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Subsidies for Green Developments

A high-end, sustainable rental development in South Vancouver is receiving government subsidization, raising questions as to how public money should be spent amid a housing crisis.

The Spire Landing development on Fraser and 57th will be the largest multi-unit passive house in Canada.
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Reported by Gabrielle Plonka

A high-end, sustainable rental development in South Vancouver is receiving government subsidization, raising questions as to how public money should be spent amid a housing crisis.

Spire Landing, which will be constructed before the end of this year on Fraser and 57th Street, will include 95 rental units, meaning that it qualifies for the City of Vancouver’s Rental 100 Program and that development costs will covered by public funding. This subsidization allows the units to be rented at below market rates, which is currently $1,730 for a one-bedroom and $2,505 for a two-bedroom in South Vancouver.

The building will also have Passive House certification, which requires extensive insulation to save energy on heating, as well as a rooftop garden, lounge with wrap-around terrace, a communal music room, electric car charging stations and a fitness centre.

According to Josephine Kwan from Spire Development Corporation, the decision to build according to Passive House standards was influenced by the City of Vancouver’s goal to become the greenest city in the world by 2020.

Green standards are the future

“This technology aligns with and is endorsed by the City of Vancouver. They believe that this high-performance standard is the future for Vancouver living,” Kwan said.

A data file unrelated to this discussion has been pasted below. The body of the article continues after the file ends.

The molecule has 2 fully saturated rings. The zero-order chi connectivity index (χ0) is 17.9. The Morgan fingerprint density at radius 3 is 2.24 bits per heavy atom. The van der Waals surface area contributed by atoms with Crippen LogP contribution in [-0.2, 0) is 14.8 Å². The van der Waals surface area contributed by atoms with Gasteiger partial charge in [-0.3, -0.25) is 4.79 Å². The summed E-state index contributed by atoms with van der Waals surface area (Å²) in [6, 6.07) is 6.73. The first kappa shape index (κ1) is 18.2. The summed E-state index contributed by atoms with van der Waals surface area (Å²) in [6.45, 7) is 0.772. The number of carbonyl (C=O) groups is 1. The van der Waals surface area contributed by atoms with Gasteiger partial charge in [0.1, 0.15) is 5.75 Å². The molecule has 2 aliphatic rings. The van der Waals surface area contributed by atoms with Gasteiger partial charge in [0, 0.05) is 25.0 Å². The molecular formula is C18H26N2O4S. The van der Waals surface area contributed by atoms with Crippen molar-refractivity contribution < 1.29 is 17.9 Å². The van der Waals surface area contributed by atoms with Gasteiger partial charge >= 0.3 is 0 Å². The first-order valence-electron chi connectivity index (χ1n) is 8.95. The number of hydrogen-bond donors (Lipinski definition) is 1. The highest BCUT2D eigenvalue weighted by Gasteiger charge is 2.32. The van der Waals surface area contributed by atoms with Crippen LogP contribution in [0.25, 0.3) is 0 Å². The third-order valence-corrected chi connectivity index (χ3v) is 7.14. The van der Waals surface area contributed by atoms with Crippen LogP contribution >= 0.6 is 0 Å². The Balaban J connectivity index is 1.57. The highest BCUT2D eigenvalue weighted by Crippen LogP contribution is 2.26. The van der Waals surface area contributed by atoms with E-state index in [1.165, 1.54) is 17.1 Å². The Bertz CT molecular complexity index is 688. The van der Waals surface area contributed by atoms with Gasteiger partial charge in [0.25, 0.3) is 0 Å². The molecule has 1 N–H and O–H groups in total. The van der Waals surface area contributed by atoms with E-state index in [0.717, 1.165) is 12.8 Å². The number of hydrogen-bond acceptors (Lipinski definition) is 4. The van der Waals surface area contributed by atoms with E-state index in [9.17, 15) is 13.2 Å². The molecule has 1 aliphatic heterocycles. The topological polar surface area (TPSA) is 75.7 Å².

According to Tsuriel Somerville, director of the UBC Centre for Urban Economics and Real Estate, while Vancouver is in desperate need of more affordable housing, the subsidies for more luxurious developments have long term benefits.

“In theory, environmental sustainability is supposed to be economically sustainable too,” said Sommerville, adding that commercial properties have seen this success due to financial analysis getting done at a higher level and including willing investors.

“Getting residential folks to get on board, even for apartment buildings, can sometimes take a little effort.”

Neighbours fear eviction

Cresencio Paragas, who rents across the street from the Spire Landing site, worries that as more luxurious rental options come in, current residents will be displaced and forced to move.

“I hope the city could also help the small people like us who have been renting for more than ten years, for so high,” said Paragas, who rents his one-bedroom for $1,500 a month. His home is one of three on the block that were recently placed on the market, meaning he’ll be evicted if it’s sold.

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